Friday, December 6, 2013

HVACR Language

New students can easily be confused by HVACR techno-speak We have our fair share of acronyms in HVACR. Used properly; acronyms speed up communication by reducing long polysyllabic phrases to a few letters. For example, speakers would get a bit winded if they used the phrase “heating, ventilating, air conditioning, and refrigeration” repeatedly in a conversation. The abundance of industry specific acronyms and the use of more than one acronym for the same item can be truly bewildering to students. For example, one major valve manufacturer uses the acronym TEV to represent “Thermostatic Expansion Valve,” while another uses the acronym TXV for the same thing. They do not represent two different types of components, just two different ways to abbreviate the same words.

Try to avoid using acronyms when introducing new material. Teachers who have had years of experience with HVACR techno-speak often forget that the acronyms we casually throw around often have no meaning for our students. Take the following sentence for example: “The evaporator delta T is controlled by the TEV adjustment, the return air wb, and the CFM.” Now I believe that most any air conditioning instructor understands this sentence, but it is essentially unintelligible to many air conditioning students. It might as well be in Russian! Replacing the HVACR specific jargon with the wingdings font it looks like
“The evaporator deltaT is controlled by the TEV adjustment, the return air wb, and the CFM.”
THAT is what this sentence looks like to a new student!

In general it is a good idea to resist using an acronym for something until that item or process has been discussed. Otherwise, the acronym will appear to students to be a mysterious grouping of letters used by air conditioning shaman to communicate with each other. The acronyms and jargon become a secret language which they are not familiar with. I believe that acronym free language promotes better understanding.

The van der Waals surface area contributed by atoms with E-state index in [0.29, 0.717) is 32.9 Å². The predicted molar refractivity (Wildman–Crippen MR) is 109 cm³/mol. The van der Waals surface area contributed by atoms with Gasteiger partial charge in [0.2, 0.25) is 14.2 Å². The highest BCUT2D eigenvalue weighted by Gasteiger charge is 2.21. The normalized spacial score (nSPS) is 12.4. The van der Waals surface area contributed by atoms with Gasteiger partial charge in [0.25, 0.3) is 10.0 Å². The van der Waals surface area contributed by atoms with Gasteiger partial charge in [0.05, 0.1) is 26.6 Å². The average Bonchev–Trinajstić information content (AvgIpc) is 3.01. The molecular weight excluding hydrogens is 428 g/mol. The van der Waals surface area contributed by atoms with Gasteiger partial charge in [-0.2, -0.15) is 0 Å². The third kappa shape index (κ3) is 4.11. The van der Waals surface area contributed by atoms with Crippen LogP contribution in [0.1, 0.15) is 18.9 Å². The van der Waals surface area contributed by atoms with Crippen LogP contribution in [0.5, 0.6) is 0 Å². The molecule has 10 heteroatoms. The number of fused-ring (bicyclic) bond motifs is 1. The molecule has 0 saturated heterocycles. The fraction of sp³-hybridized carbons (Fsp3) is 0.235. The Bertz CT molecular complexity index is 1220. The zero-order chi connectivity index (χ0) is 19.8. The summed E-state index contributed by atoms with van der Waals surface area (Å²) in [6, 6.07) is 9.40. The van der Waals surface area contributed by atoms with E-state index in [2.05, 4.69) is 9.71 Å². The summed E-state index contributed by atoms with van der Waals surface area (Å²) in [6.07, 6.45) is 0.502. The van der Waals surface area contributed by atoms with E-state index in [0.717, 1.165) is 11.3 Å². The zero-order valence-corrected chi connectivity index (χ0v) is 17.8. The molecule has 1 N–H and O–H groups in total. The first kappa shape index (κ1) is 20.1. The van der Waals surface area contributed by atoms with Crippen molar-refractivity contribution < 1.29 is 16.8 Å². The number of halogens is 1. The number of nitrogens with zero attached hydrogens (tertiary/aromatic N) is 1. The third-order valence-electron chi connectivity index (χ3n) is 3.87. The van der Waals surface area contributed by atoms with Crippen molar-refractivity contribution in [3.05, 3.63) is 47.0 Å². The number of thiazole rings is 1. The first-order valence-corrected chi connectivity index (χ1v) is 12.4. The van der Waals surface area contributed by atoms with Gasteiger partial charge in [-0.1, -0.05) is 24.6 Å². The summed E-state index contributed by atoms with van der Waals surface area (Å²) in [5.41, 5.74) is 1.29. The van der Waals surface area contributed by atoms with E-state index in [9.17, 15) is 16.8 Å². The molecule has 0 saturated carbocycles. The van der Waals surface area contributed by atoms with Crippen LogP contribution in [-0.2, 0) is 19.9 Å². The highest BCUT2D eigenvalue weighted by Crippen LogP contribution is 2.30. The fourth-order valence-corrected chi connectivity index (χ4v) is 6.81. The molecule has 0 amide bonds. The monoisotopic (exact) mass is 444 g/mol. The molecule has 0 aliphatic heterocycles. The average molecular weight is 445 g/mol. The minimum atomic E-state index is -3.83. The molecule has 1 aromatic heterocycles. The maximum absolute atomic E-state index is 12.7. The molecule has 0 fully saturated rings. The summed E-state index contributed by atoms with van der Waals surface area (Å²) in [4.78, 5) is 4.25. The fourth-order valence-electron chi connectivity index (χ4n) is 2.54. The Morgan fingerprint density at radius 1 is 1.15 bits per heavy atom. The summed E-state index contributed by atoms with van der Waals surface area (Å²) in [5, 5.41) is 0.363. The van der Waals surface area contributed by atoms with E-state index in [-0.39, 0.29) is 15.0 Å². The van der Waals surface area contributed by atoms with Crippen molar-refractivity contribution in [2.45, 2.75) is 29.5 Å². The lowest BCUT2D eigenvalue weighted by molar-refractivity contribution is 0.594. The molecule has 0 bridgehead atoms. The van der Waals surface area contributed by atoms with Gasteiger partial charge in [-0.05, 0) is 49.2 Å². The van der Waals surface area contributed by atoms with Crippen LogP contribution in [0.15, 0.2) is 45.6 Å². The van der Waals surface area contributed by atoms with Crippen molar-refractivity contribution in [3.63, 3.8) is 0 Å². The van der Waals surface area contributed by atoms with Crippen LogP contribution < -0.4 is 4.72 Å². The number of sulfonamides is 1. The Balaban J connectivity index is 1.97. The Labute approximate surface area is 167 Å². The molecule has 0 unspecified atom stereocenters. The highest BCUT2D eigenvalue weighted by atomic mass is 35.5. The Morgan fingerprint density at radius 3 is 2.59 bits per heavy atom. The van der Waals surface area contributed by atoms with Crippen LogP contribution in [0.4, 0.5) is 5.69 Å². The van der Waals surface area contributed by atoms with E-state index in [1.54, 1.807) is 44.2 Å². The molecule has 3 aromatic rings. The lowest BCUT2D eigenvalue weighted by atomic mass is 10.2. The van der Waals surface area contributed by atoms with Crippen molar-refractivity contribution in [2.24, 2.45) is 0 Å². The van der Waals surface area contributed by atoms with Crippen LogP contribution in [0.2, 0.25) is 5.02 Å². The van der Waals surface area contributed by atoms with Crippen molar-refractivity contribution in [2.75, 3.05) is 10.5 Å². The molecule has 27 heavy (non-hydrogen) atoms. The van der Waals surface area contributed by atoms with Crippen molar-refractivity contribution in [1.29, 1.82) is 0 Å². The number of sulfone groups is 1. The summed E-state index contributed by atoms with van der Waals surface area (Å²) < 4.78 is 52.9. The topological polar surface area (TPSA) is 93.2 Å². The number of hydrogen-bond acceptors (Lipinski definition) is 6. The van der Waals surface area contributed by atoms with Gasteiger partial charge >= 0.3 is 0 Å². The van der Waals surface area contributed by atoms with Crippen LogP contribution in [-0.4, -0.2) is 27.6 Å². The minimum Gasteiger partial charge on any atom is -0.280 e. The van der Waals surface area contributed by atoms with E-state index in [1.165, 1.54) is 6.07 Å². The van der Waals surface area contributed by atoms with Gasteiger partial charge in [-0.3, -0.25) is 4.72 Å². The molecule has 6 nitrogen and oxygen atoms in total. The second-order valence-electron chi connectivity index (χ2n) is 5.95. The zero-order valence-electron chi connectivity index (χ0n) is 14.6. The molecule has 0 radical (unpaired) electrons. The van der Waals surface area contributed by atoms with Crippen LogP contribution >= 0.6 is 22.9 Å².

An acronym should first be explained and defined before it is used. It is much easier to remember an acronym if you understand what the letters stand for. When using an acronym for the first time make sure and explicitly spell out what the letters represent, this will increase student’s understanding and retention of the term. It also helps for the students to have a good mental picture of the object or process being described. They are far more likely to remember what Delta T stands for if they have actually measured a temperature difference and you have discussed it in class. That way the abbreviation is not an esoteric piece of jargon attached to something they don’t understand, but a name for something they have done. In Fundamentals of HVACR, we always use the complete word or phrase before introducing an acronym. It helps to explain concepts plainly. After introducing the concept, we give the technical terminology that is used to refer to the concept. The students are more likely to remember the terminology if it is logically connected to something they understand.

1 comment:

  1. Super insight here Carter. maybe you can also address the needs for teaching what a packing gland does and how important it is to our trade to treat all packing glands properly before actually changing valve positions! Refrigerant access valves, Acetylene bottles and more all have packing glands.

    Nice Post, Sir!

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